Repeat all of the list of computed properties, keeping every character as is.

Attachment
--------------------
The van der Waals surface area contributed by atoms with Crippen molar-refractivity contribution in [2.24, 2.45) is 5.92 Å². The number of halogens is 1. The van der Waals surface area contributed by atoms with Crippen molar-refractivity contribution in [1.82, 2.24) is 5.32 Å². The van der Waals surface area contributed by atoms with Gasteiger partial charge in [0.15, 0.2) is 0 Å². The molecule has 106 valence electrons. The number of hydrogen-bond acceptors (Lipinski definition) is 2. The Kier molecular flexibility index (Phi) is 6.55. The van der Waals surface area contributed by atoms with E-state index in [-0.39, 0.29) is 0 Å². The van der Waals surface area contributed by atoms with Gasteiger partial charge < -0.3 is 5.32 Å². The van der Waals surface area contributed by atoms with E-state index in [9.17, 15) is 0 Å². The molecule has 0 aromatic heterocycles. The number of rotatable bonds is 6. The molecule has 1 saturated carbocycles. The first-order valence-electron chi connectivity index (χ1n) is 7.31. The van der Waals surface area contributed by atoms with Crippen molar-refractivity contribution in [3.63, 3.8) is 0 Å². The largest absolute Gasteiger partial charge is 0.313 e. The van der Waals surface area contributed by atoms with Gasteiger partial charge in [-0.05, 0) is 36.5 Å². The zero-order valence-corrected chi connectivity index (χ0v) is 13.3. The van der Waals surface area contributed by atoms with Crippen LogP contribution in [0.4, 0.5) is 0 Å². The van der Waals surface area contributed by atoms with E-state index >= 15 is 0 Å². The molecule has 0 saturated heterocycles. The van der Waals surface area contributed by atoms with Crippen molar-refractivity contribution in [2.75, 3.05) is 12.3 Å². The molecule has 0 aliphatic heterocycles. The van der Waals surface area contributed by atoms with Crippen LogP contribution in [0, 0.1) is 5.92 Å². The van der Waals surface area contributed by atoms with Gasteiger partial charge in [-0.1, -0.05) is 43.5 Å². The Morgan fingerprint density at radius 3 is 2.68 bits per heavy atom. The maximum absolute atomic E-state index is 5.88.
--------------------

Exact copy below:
The van der Waals surface area contributed by atoms with Crippen molar-refractivity contribution in [2.24, 2.45) is 5.92 Å². The number of halogens is 1. The van der Waals surface area contributed by atoms with Crippen molar-refractivity contribution in [1.82, 2.24) is 5.32 Å². The van der Waals surface area contributed by atoms with Gasteiger partial charge in [0.15, 0.2) is 0 Å². The molecule has 106 valence electrons. The number of hydrogen-bond acceptors (Lipinski definition) is 2. The Kier molecular flexibility index (Phi) is 6.55. The van der Waals surface area contributed by atoms with E-state index in [-0.39, 0.29) is 0 Å². The van der Waals surface area contributed by atoms with Gasteiger partial charge < -0.3 is 5.32 Å². The van der Waals surface area contributed by atoms with E-state index in [9.17, 15) is 0 Å². The molecule has 0 aromatic heterocycles. The number of rotatable bonds is 6. The molecule has 1 saturated carbocycles. The first-order valence-electron chi connectivity index (χ1n) is 7.31. The van der Waals surface area contributed by atoms with Crippen molar-refractivity contribution in [3.63, 3.8) is 0 Å². The largest absolute Gasteiger partial charge is 0.313 e. The van der Waals surface area contributed by atoms with Gasteiger partial charge in [-0.05, 0) is 36.5 Å². The zero-order valence-corrected chi connectivity index (χ0v) is 13.3. The van der Waals surface area contributed by atoms with Crippen LogP contribution in [0.4, 0.5) is 0 Å². The van der Waals surface area contributed by atoms with E-state index >= 15 is 0 Å². The molecule has 0 saturated heterocycles. The van der Waals surface area contributed by atoms with Crippen molar-refractivity contribution in [2.75, 3.05) is 12.3 Å². The molecule has 0 aliphatic heterocycles. The van der Waals surface area contributed by atoms with Crippen LogP contribution in [0, 0.1) is 5.92 Å². The van der Waals surface area contributed by atoms with Gasteiger partial charge in [-0.1, -0.05) is 43.5 Å². The Morgan fingerprint density at radius 3 is 2.68 bits per heavy atom. The maximum absolute atomic E-state index is 5.88.